Wildlife Photographer Trip
On Wednesday 30th January, Year 10 Triple Science students such as myself had the opportunity to visit the Wildlife Photographer of the Year Exhibition at the Natural History Museum. A tube carriage-ful of excited students attended the trip, and were not disappointed by the variety of awe-striking and thought provoking photos on display.
Both Winner and Highly Commended photos were on show in different categories. Favourites among students included photos in the Urban Wildlife section, for example, ‘School Visit’, which depicted a red fox in an abandoned classroom after a nuclear disaster. The floor was concealed by a sea of rusting gas masks, yet the fox strolled proudly above. The under 15’s entries were also interesting as they inspired pupils to think about the wildlife around them, and if perhaps one day they too could produce a stunning photograph that captures wildlife perfectly like those of the exhibition.
The photos on display weren’t just impressive to look at, but some had a deeper meaning too. Many students felt emotionally moved by the images, and were forced to think about human impact on the world. ‘Bed of Seals’ Showed many Crabeater seals cramped on to one small melting iceberg. If sea ice continues to decline, Crabeater seals could be at risk of extinction.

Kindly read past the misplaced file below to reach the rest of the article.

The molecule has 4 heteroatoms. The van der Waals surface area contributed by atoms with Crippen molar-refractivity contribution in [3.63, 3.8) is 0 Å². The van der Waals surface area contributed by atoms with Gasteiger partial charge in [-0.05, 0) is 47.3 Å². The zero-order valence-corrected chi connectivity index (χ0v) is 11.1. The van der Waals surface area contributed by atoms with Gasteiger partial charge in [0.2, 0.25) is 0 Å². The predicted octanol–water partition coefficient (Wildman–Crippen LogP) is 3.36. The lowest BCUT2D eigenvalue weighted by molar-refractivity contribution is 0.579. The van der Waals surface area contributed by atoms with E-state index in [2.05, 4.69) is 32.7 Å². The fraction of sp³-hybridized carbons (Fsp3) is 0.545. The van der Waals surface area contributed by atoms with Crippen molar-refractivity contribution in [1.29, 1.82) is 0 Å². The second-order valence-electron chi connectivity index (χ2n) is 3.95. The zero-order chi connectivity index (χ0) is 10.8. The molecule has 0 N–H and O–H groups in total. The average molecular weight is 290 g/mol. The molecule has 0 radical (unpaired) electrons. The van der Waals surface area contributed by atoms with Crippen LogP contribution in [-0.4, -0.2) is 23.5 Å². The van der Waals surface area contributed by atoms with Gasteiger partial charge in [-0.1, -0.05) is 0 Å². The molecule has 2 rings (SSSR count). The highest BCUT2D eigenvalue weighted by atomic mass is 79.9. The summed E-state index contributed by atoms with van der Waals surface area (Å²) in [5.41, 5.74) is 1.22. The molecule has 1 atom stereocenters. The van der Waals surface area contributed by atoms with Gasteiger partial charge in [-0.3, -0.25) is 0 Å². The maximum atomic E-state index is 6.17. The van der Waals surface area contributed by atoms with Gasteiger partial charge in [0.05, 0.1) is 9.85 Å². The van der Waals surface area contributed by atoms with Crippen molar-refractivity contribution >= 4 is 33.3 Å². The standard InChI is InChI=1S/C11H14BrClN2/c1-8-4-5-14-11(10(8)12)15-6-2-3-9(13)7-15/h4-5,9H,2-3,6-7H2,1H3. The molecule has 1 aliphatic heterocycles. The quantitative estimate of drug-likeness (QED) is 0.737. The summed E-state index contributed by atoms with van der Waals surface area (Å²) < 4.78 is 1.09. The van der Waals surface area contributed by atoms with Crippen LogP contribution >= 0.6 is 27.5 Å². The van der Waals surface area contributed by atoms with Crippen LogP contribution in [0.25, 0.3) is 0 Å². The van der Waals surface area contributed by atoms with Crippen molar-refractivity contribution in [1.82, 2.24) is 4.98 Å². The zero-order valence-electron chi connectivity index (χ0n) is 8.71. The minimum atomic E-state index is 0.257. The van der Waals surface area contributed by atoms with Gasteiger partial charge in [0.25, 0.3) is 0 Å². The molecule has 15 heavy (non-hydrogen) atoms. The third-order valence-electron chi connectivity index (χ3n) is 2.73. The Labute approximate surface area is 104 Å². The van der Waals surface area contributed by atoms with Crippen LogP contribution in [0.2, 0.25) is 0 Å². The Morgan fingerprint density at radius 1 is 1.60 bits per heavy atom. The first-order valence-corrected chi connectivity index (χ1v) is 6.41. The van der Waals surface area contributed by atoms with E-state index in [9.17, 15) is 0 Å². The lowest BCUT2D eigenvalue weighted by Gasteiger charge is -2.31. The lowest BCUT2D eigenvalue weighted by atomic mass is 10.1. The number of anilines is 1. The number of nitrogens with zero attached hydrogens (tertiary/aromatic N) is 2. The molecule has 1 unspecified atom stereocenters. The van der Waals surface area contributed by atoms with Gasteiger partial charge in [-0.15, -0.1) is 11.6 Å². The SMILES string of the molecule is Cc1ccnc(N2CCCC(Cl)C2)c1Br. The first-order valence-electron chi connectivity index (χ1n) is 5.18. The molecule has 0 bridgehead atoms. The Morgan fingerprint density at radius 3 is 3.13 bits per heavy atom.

Of course, no Twyford School Trip is complete without a complex and thorough worksheet provided on this occasion by Miss Simpson. Students were asked intriguing questions such as ‘Which animal would you be of all those in the exhibition?’ or whether having David Attenborough Commentate on their life for a month was worse than having in an embarrassing photo displayed of them in the exhibition. Some students decided to spend their time recreating the photos artistically. Leika in 10T drew some particularly amazing studies of the photos.
And finally, arguably the best part of any exhibition, the gift shop. Every student received a postcard of one of the amazing exhibition photos. My personal choice was ‘Inner Fire’, a deep purple erupting volcano. Overall, the trip was most definitely a success, leaving pupils inspired as young photographers.
By Eloise Pearce, 10D